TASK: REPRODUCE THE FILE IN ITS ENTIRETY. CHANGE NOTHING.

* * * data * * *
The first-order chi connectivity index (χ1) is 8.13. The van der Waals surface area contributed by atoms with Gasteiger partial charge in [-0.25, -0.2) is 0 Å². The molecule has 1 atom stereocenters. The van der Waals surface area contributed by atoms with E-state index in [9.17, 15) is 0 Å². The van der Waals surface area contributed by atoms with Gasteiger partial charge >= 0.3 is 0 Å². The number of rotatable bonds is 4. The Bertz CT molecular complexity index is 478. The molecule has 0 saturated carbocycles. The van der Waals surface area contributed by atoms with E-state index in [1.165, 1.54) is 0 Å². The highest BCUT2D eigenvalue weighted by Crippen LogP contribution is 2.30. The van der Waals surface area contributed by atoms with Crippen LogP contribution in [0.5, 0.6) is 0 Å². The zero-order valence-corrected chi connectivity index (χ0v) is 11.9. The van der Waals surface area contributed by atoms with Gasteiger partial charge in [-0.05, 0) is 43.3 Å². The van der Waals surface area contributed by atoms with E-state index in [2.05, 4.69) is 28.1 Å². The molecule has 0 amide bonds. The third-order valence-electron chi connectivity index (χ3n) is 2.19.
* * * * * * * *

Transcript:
The first-order chi connectivity index (χ1) is 8.13. The van der Waals surface area contributed by atoms with Gasteiger partial charge in [-0.25, -0.2) is 0 Å². The molecule has 1 atom stereocenters. The van der Waals surface area contributed by atoms with E-state index in [9.17, 15) is 0 Å². The van der Waals surface area contributed by atoms with Gasteiger partial charge >= 0.3 is 0 Å². The number of rotatable bonds is 4. The Bertz CT molecular complexity index is 478. The molecule has 0 saturated carbocycles. The van der Waals surface area contributed by atoms with E-state index in [1.165, 1.54) is 0 Å². The highest BCUT2D eigenvalue weighted by Crippen LogP contribution is 2.30. The van der Waals surface area contributed by atoms with Crippen LogP contribution in [0.5, 0.6) is 0 Å². The zero-order valence-corrected chi connectivity index (χ0v) is 11.9. The van der Waals surface area contributed by atoms with Gasteiger partial charge in [-0.05, 0) is 43.3 Å². The van der Waals surface area contributed by atoms with E-state index in [2.05, 4.69) is 28.1 Å². The molecule has 0 amide bonds. The third-order valence-electron chi connectivity index (χ3n) is 2.19.